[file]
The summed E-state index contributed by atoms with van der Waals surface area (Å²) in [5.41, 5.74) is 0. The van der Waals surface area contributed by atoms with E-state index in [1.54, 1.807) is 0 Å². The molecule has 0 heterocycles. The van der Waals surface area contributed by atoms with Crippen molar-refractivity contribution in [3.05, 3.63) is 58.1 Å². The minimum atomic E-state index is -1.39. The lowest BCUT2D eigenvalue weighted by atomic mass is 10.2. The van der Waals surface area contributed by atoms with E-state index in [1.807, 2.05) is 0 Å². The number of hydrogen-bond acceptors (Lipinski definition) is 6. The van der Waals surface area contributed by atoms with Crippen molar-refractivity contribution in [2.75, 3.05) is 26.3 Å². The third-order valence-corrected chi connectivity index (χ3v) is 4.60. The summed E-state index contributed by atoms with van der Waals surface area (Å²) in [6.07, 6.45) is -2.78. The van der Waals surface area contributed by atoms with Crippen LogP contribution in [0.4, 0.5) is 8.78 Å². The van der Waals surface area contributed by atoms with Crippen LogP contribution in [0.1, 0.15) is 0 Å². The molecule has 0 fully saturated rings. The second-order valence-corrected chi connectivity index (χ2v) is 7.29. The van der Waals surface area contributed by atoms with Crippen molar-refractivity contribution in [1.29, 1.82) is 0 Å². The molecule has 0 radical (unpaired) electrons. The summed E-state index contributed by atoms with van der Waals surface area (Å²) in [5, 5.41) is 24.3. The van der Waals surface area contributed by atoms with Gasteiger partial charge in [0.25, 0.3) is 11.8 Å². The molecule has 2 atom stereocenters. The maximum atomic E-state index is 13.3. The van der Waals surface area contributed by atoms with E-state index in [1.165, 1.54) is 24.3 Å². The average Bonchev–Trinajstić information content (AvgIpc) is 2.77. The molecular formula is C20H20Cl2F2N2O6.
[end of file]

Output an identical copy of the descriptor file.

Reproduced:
The summed E-state index contributed by atoms with van der Waals surface area (Å²) in [5.41, 5.74) is 0. The van der Waals surface area contributed by atoms with E-state index in [1.54, 1.807) is 0 Å². The molecule has 0 heterocycles. The van der Waals surface area contributed by atoms with Crippen molar-refractivity contribution in [3.05, 3.63) is 58.1 Å². The minimum atomic E-state index is -1.39. The lowest BCUT2D eigenvalue weighted by atomic mass is 10.2. The van der Waals surface area contributed by atoms with E-state index in [1.807, 2.05) is 0 Å². The number of hydrogen-bond acceptors (Lipinski definition) is 6. The van der Waals surface area contributed by atoms with Crippen molar-refractivity contribution in [2.75, 3.05) is 26.3 Å². The third-order valence-corrected chi connectivity index (χ3v) is 4.60. The summed E-state index contributed by atoms with van der Waals surface area (Å²) in [6.07, 6.45) is -2.78. The van der Waals surface area contributed by atoms with Crippen LogP contribution in [0.4, 0.5) is 8.78 Å². The van der Waals surface area contributed by atoms with Crippen LogP contribution in [0.1, 0.15) is 0 Å². The molecule has 0 fully saturated rings. The second-order valence-corrected chi connectivity index (χ2v) is 7.29. The van der Waals surface area contributed by atoms with Crippen molar-refractivity contribution in [1.29, 1.82) is 0 Å². The molecule has 0 radical (unpaired) electrons. The summed E-state index contributed by atoms with van der Waals surface area (Å²) in [5, 5.41) is 24.3. The van der Waals surface area contributed by atoms with Gasteiger partial charge in [0.25, 0.3) is 11.8 Å². The molecule has 2 atom stereocenters. The maximum atomic E-state index is 13.3. The van der Waals surface area contributed by atoms with E-state index in [1.165, 1.54) is 24.3 Å². The average Bonchev–Trinajstić information content (AvgIpc) is 2.77. The molecular formula is C20H20Cl2F2N2O6.